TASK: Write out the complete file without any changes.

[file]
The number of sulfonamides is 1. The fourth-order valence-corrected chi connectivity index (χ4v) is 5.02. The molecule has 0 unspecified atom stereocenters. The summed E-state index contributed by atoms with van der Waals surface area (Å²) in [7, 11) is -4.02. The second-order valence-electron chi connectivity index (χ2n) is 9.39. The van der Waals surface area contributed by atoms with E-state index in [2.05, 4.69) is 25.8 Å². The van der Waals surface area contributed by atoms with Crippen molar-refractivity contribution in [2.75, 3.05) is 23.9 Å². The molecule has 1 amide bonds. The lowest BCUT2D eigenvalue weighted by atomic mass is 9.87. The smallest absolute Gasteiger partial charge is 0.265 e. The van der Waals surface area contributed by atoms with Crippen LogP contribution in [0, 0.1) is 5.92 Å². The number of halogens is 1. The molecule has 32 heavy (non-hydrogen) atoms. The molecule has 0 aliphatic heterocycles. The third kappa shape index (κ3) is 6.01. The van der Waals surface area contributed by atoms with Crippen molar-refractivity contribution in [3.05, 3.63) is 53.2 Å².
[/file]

The number of sulfonamides is 1. The fourth-order valence-corrected chi connectivity index (χ4v) is 5.02. The molecule has 0 unspecified atom stereocenters. The summed E-state index contributed by atoms with van der Waals surface area (Å²) in [7, 11) is -4.02. The second-order valence-electron chi connectivity index (χ2n) is 9.39. The van der Waals surface area contributed by atoms with E-state index in [2.05, 4.69) is 25.8 Å². The van der Waals surface area contributed by atoms with Crippen molar-refractivity contribution in [2.75, 3.05) is 23.9 Å². The molecule has 1 amide bonds. The lowest BCUT2D eigenvalue weighted by atomic mass is 9.87. The smallest absolute Gasteiger partial charge is 0.265 e. The van der Waals surface area contributed by atoms with Crippen LogP contribution in [0, 0.1) is 5.92 Å². The number of halogens is 1. The molecule has 32 heavy (non-hydrogen) atoms. The molecule has 0 aliphatic heterocycles. The third kappa shape index (κ3) is 6.01. The van der Waals surface area contributed by atoms with Crippen molar-refractivity contribution in [3.05, 3.63) is 53.2 Å².